Beyonce unwelcome in Malaysia | Textappeal
post-template-default,single,single-post,postid-7796,single-format-standard,ajax_fade,page_not_loaded,,qode-theme-ver-3.1,wpb-js-composer js-comp-ver-4.11.1,vc_responsive


Beyonce unwelcome in Malaysia

  |   CultureShocks Blog


The news:

Beyonce’s planned performance in Malaysia, part of her world tour, may be cancelled due to Malaysia’s opposition Islamist party protesting against the singer’s show. They succeeded two years ago in preventing her from visiting due to “moral issues”. The group claims that such unclad acts promote sexual promiscuousness and are a bad example for the nation’s youth. It is not just Beyonce that has spurred protest from the group but also other Western artists, who in some cases have adjusted by wearing more clothes than usual on stage. Judge for yourself:

Behind the news:

Beyonce does not seem to wish to adapt her act to local demands, or be seen as caving in to a minority group in one country. And why should she? It is her career and her life. But that’s not the point.

The point is: in order not to become the hostage of circumstances outside of their control, international brands need to look carefully how they associate themselves with pop icons, and stay particularly close to the pulse of markets with fast shifting, competing internal values.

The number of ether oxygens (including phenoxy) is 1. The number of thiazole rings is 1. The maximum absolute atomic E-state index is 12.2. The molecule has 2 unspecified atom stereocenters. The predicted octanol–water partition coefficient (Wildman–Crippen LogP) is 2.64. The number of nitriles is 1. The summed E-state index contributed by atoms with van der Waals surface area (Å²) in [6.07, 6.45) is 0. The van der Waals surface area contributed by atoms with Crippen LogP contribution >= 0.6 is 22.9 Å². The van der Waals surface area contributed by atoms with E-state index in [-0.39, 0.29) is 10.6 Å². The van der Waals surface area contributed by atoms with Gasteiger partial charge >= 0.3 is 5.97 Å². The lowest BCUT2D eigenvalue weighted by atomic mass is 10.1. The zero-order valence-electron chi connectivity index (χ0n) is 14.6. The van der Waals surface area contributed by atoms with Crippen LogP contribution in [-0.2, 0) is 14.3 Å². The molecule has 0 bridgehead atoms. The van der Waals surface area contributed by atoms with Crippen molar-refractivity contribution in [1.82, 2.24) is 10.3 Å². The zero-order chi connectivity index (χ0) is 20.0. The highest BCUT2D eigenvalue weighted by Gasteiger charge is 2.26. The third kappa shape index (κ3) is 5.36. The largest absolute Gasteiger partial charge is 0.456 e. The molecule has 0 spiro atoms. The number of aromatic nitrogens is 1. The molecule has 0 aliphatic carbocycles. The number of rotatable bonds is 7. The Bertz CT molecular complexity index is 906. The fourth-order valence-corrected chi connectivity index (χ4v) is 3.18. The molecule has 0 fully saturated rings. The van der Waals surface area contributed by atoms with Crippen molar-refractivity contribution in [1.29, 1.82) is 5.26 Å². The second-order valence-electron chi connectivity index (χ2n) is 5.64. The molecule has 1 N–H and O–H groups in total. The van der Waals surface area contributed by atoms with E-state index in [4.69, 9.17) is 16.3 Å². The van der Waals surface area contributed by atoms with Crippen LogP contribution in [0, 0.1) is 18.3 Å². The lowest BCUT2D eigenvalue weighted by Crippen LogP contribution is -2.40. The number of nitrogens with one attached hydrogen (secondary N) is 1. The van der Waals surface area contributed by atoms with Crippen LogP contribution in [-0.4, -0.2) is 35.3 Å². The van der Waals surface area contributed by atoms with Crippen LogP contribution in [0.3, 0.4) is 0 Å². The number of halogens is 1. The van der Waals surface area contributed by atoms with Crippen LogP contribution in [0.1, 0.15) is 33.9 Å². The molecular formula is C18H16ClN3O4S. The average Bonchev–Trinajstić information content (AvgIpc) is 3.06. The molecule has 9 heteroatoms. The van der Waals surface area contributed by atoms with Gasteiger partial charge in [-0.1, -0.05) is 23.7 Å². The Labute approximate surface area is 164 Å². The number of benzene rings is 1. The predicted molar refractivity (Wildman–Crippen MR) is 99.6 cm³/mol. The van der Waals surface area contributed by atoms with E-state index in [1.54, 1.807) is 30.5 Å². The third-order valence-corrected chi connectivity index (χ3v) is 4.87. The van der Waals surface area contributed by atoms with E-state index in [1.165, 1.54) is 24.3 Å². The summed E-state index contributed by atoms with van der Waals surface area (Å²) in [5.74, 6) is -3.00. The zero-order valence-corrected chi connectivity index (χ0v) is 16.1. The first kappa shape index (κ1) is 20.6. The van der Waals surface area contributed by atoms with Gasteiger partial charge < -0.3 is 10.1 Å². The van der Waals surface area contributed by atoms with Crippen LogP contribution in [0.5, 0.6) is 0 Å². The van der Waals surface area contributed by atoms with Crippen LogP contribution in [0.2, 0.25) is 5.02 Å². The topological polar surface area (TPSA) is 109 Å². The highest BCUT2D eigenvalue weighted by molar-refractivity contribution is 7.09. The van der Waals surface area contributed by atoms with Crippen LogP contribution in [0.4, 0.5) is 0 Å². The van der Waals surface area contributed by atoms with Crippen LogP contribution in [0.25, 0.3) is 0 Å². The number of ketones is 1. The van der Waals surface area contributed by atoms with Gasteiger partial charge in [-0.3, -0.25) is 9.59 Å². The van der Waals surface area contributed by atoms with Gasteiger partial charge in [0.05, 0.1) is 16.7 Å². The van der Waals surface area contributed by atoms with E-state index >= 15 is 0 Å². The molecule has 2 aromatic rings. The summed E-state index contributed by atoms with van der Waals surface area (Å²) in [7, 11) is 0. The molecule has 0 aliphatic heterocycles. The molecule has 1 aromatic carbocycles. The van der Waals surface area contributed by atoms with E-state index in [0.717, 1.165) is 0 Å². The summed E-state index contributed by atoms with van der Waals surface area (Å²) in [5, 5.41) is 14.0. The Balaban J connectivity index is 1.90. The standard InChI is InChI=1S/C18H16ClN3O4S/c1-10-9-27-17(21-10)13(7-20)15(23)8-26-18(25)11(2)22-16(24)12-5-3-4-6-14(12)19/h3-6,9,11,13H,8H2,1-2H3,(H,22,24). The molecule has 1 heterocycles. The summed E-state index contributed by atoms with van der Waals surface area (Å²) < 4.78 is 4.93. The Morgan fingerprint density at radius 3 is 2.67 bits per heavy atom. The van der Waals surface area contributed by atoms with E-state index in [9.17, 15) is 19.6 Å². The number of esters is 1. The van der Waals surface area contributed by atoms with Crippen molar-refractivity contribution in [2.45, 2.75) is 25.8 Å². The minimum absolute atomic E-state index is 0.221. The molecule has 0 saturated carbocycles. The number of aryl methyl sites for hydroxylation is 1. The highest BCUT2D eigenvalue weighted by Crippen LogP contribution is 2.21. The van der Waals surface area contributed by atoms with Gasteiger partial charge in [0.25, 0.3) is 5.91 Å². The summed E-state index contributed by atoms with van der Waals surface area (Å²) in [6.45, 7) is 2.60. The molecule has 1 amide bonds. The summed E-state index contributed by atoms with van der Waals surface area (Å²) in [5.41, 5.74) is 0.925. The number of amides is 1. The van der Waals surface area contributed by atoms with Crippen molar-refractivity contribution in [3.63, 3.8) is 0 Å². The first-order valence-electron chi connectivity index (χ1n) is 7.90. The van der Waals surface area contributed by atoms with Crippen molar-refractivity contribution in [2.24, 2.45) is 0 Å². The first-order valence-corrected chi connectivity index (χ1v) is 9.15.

Malaysia is a predominantly Muslim country in which parts of the population object strongly to sexual suggestiveness. There is also national sensitivity, as it appeared a few years ago when the prime minister at the time banned a Toyota commercial using Brad Pitt as the pitchman, on the grounds that “Malaysians are just as handsome as Westerners.” Local political and religious groups take advantage of such sentiments for all kinds of reasons.

“Rejection reactions” such as this one is harmful to Malaysia economically, as a significant part of its activity depends on tourism, and portraying a consistently welcoming face to the rest of the world is important in attracting foreign dollars. However they also reflect a genuine internal reality of the country, where competing and contradictory values co-exist.